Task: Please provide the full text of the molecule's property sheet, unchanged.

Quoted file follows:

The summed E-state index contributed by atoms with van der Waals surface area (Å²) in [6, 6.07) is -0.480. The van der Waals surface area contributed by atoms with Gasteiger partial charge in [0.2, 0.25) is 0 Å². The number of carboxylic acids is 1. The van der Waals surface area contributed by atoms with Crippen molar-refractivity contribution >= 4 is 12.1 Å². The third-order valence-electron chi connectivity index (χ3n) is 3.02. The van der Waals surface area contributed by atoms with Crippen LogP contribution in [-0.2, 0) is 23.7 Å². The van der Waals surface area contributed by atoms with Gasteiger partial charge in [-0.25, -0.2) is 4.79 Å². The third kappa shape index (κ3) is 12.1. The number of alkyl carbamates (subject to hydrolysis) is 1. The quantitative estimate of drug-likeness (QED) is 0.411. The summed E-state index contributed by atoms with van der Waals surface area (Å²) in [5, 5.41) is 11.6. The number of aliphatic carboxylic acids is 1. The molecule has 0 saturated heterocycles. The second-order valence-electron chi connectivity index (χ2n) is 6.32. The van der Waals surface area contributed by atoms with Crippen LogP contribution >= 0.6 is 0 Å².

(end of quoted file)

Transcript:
The summed E-state index contributed by atoms with van der Waals surface area (Å²) in [6, 6.07) is -0.480. The van der Waals surface area contributed by atoms with Gasteiger partial charge in [0.2, 0.25) is 0 Å². The number of carboxylic acids is 1. The van der Waals surface area contributed by atoms with Crippen molar-refractivity contribution >= 4 is 12.1 Å². The third-order valence-electron chi connectivity index (χ3n) is 3.02. The van der Waals surface area contributed by atoms with Crippen LogP contribution in [-0.2, 0) is 23.7 Å². The van der Waals surface area contributed by atoms with Gasteiger partial charge in [-0.25, -0.2) is 4.79 Å². The third kappa shape index (κ3) is 12.1. The number of alkyl carbamates (subject to hydrolysis) is 1. The quantitative estimate of drug-likeness (QED) is 0.411. The summed E-state index contributed by atoms with van der Waals surface area (Å²) in [5, 5.41) is 11.6. The number of aliphatic carboxylic acids is 1. The molecule has 0 saturated heterocycles. The second-order valence-electron chi connectivity index (χ2n) is 6.32. The van der Waals surface area contributed by atoms with Crippen LogP contribution >= 0.6 is 0 Å².